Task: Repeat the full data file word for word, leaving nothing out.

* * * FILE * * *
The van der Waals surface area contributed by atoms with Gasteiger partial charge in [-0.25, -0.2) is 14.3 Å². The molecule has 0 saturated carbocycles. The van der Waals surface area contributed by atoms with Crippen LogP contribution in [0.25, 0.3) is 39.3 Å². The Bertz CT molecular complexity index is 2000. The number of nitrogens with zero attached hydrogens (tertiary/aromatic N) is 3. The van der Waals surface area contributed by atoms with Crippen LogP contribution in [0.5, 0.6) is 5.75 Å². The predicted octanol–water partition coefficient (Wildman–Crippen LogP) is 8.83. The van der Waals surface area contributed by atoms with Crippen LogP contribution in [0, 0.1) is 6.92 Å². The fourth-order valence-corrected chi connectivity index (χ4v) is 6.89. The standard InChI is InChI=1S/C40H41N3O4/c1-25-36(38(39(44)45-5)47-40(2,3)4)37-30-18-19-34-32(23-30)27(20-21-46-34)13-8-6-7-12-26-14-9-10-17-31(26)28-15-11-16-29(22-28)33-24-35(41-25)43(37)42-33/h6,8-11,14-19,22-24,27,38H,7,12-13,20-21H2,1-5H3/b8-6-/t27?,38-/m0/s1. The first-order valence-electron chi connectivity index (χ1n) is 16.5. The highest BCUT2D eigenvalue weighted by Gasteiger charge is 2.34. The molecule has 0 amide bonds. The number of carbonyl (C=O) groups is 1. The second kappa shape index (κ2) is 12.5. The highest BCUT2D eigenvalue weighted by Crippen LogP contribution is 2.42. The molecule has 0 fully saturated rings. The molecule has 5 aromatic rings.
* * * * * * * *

The van der Waals surface area contributed by atoms with Gasteiger partial charge in [-0.25, -0.2) is 14.3 Å². The molecule has 0 saturated carbocycles. The van der Waals surface area contributed by atoms with Crippen LogP contribution in [0.25, 0.3) is 39.3 Å². The Bertz CT molecular complexity index is 2000. The number of nitrogens with zero attached hydrogens (tertiary/aromatic N) is 3. The van der Waals surface area contributed by atoms with Crippen LogP contribution in [0.5, 0.6) is 5.75 Å². The predicted octanol–water partition coefficient (Wildman–Crippen LogP) is 8.83. The van der Waals surface area contributed by atoms with Crippen LogP contribution in [0, 0.1) is 6.92 Å². The fourth-order valence-corrected chi connectivity index (χ4v) is 6.89. The standard InChI is InChI=1S/C40H41N3O4/c1-25-36(38(39(44)45-5)47-40(2,3)4)37-30-18-19-34-32(23-30)27(20-21-46-34)13-8-6-7-12-26-14-9-10-17-31(26)28-15-11-16-29(22-28)33-24-35(41-25)43(37)42-33/h6,8-11,14-19,22-24,27,38H,7,12-13,20-21H2,1-5H3/b8-6-/t27?,38-/m0/s1. The first-order valence-electron chi connectivity index (χ1n) is 16.5. The highest BCUT2D eigenvalue weighted by Gasteiger charge is 2.34. The molecule has 0 amide bonds. The number of carbonyl (C=O) groups is 1. The second kappa shape index (κ2) is 12.5. The highest BCUT2D eigenvalue weighted by Crippen LogP contribution is 2.42. The molecule has 0 fully saturated rings. The molecule has 5 aromatic rings.